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Neurodiversity beyond its stereotypes

Written by: Floor van de Leur
Last modified: 21-03-2022 15:28
Published at: 21-03-2022

The term ‘Neurodiversity’ is often used in the context of autism spectrum disorder (ASD), attention deficit hyperactivity disorder (ADHD), or other neurodevelopmental conditions. It describes the idea that everyone learns and interacts with the world around them differently, and that there is no one ‘right’ way of thinking (Baumer and Frueh, 2021).

As both ASD and ADHD used to be thought of as ‘men’s conditions’ and were connected to certain stereotypes, women and people with non-stereotypical symptoms were – and still are – heavily underdiagnosed. In this Diversity Journal Club, the hosts will take a closer look at neurodiversity, especially ASD and ADHD, and possible causes for the fact that these forms of neurodiversity generally present themselves differently in women. Additionally, these insights will be used to spark a discussion on how the lessons learned from this research can be used to improve policy and accommodations for different forms and expressions of neurodiversity in both women, men, and other genders at our faculty.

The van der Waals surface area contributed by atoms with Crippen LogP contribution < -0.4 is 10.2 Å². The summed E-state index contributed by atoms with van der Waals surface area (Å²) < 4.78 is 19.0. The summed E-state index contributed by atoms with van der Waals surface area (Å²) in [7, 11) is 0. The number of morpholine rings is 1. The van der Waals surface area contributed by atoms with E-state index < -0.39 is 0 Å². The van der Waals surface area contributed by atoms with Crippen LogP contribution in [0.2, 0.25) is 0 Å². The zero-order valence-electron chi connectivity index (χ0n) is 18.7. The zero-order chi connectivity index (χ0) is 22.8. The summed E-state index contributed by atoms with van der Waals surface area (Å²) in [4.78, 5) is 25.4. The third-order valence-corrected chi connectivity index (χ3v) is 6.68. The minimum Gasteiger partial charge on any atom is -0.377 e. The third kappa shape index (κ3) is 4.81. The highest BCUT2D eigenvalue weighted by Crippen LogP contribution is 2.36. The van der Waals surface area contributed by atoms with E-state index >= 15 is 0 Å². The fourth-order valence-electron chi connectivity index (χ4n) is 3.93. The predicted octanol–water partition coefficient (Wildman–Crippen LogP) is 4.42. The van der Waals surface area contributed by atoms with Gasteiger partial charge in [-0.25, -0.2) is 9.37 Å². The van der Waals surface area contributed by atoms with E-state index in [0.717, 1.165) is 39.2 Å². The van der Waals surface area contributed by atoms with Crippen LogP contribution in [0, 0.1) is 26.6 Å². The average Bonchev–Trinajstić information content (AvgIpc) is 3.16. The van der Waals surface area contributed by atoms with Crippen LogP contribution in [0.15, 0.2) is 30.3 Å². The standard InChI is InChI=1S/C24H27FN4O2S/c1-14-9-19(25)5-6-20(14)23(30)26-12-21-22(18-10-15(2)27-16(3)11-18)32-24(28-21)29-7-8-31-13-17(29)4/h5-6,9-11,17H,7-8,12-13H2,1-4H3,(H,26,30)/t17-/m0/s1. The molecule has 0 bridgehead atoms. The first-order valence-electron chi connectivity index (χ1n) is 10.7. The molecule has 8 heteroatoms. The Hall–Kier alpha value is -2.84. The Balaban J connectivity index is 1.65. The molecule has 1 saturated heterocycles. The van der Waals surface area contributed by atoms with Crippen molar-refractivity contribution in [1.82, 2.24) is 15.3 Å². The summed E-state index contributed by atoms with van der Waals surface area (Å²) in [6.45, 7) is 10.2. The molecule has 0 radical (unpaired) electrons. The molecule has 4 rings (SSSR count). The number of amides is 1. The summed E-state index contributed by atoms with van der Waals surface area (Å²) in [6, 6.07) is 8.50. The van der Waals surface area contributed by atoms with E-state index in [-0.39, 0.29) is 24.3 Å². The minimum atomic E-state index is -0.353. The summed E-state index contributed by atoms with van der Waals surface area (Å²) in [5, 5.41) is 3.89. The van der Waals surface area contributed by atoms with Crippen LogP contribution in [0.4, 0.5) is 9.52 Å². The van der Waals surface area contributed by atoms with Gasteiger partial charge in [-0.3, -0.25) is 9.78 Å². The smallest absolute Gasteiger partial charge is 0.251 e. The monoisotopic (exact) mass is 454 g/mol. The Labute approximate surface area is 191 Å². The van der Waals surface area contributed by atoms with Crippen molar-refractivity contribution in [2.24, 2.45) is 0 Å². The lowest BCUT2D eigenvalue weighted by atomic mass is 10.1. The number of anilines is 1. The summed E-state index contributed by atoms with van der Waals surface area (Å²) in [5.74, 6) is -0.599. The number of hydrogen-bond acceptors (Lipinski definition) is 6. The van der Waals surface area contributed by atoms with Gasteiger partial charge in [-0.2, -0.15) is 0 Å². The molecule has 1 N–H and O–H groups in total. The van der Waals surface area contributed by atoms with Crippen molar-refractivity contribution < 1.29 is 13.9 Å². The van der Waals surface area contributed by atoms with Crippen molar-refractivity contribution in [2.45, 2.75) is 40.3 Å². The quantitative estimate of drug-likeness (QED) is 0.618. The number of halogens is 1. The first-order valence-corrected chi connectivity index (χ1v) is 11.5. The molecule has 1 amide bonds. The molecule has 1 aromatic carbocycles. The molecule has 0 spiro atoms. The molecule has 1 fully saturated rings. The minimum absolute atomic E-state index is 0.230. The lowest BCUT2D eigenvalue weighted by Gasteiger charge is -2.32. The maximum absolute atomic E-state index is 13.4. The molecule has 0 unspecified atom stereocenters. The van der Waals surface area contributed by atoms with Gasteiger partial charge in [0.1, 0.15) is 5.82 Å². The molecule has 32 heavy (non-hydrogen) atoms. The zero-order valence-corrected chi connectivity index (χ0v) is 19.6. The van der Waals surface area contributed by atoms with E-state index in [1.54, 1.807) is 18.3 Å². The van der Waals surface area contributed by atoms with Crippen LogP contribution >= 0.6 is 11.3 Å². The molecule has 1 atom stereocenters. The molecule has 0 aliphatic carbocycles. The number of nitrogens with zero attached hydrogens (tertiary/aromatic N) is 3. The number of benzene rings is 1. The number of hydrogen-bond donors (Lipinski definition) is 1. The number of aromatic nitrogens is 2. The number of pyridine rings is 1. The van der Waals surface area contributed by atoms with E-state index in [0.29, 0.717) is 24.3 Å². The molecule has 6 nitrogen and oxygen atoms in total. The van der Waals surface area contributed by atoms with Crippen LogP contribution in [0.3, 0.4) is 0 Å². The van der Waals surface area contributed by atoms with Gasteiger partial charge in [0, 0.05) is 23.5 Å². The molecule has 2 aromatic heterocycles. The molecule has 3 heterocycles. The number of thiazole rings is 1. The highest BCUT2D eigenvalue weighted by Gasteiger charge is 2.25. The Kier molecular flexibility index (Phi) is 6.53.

This month's Diversity Journal Club will be co-hosted by We are STEM board members Femke Mostert and Florine de Geus. We are STEM (previously named WiF Students) is a student organization promoting gender diversity and equity at the Faculty of Science.

Date: March 24th, 2022
Time: 4-5pm
Place: B1.25 & MS Teams
Language: English

For suggested readings and the MS Teams link click here.